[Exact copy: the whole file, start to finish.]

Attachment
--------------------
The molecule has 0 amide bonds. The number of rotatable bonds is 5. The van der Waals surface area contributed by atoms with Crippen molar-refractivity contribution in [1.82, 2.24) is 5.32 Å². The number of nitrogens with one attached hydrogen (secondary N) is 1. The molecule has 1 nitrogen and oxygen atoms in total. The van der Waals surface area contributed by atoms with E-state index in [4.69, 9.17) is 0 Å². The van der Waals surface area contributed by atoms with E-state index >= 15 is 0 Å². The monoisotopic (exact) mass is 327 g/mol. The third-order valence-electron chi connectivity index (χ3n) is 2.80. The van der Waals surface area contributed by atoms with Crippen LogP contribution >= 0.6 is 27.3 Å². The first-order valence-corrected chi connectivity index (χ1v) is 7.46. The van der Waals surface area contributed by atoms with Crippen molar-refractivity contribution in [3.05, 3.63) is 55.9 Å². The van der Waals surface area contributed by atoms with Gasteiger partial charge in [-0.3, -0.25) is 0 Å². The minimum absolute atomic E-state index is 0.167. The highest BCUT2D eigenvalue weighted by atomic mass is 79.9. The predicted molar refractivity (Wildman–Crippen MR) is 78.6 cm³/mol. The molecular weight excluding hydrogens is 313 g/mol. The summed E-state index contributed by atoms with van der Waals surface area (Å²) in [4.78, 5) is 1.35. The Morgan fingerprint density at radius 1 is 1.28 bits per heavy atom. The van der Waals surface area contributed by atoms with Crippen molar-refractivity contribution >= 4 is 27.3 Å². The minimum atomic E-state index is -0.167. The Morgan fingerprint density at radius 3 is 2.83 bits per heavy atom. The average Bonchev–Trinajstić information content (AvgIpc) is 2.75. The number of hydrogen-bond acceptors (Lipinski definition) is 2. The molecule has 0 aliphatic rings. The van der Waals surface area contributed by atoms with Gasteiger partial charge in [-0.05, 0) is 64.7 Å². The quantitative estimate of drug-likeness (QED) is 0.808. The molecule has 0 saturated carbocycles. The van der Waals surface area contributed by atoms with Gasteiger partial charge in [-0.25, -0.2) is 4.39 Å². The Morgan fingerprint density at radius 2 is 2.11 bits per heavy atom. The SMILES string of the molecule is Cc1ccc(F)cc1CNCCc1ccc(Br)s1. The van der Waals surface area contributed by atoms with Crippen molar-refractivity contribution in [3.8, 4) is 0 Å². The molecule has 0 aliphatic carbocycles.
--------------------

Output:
The molecule has 0 amide bonds. The number of rotatable bonds is 5. The van der Waals surface area contributed by atoms with Crippen molar-refractivity contribution in [1.82, 2.24) is 5.32 Å². The number of nitrogens with one attached hydrogen (secondary N) is 1. The molecule has 1 nitrogen and oxygen atoms in total. The van der Waals surface area contributed by atoms with E-state index in [4.69, 9.17) is 0 Å². The van der Waals surface area contributed by atoms with E-state index >= 15 is 0 Å². The monoisotopic (exact) mass is 327 g/mol. The third-order valence-electron chi connectivity index (χ3n) is 2.80. The van der Waals surface area contributed by atoms with Crippen LogP contribution >= 0.6 is 27.3 Å². The first-order valence-corrected chi connectivity index (χ1v) is 7.46. The van der Waals surface area contributed by atoms with Crippen molar-refractivity contribution in [3.05, 3.63) is 55.9 Å². The van der Waals surface area contributed by atoms with Gasteiger partial charge in [-0.3, -0.25) is 0 Å². The minimum absolute atomic E-state index is 0.167. The highest BCUT2D eigenvalue weighted by atomic mass is 79.9. The predicted molar refractivity (Wildman–Crippen MR) is 78.6 cm³/mol. The molecular weight excluding hydrogens is 313 g/mol. The summed E-state index contributed by atoms with van der Waals surface area (Å²) in [4.78, 5) is 1.35. The Morgan fingerprint density at radius 1 is 1.28 bits per heavy atom. The van der Waals surface area contributed by atoms with Crippen molar-refractivity contribution >= 4 is 27.3 Å². The minimum atomic E-state index is -0.167. The Morgan fingerprint density at radius 3 is 2.83 bits per heavy atom. The average Bonchev–Trinajstić information content (AvgIpc) is 2.75. The number of hydrogen-bond acceptors (Lipinski definition) is 2. The molecule has 0 aliphatic rings. The van der Waals surface area contributed by atoms with Gasteiger partial charge in [-0.05, 0) is 64.7 Å². The quantitative estimate of drug-likeness (QED) is 0.808. The molecule has 0 saturated carbocycles. The van der Waals surface area contributed by atoms with Gasteiger partial charge in [-0.25, -0.2) is 4.39 Å². The Morgan fingerprint density at radius 2 is 2.11 bits per heavy atom. The SMILES string of the molecule is Cc1ccc(F)cc1CNCCc1ccc(Br)s1. The van der Waals surface area contributed by atoms with Crippen molar-refractivity contribution in [3.8, 4) is 0 Å². The molecule has 0 aliphatic carbocycles.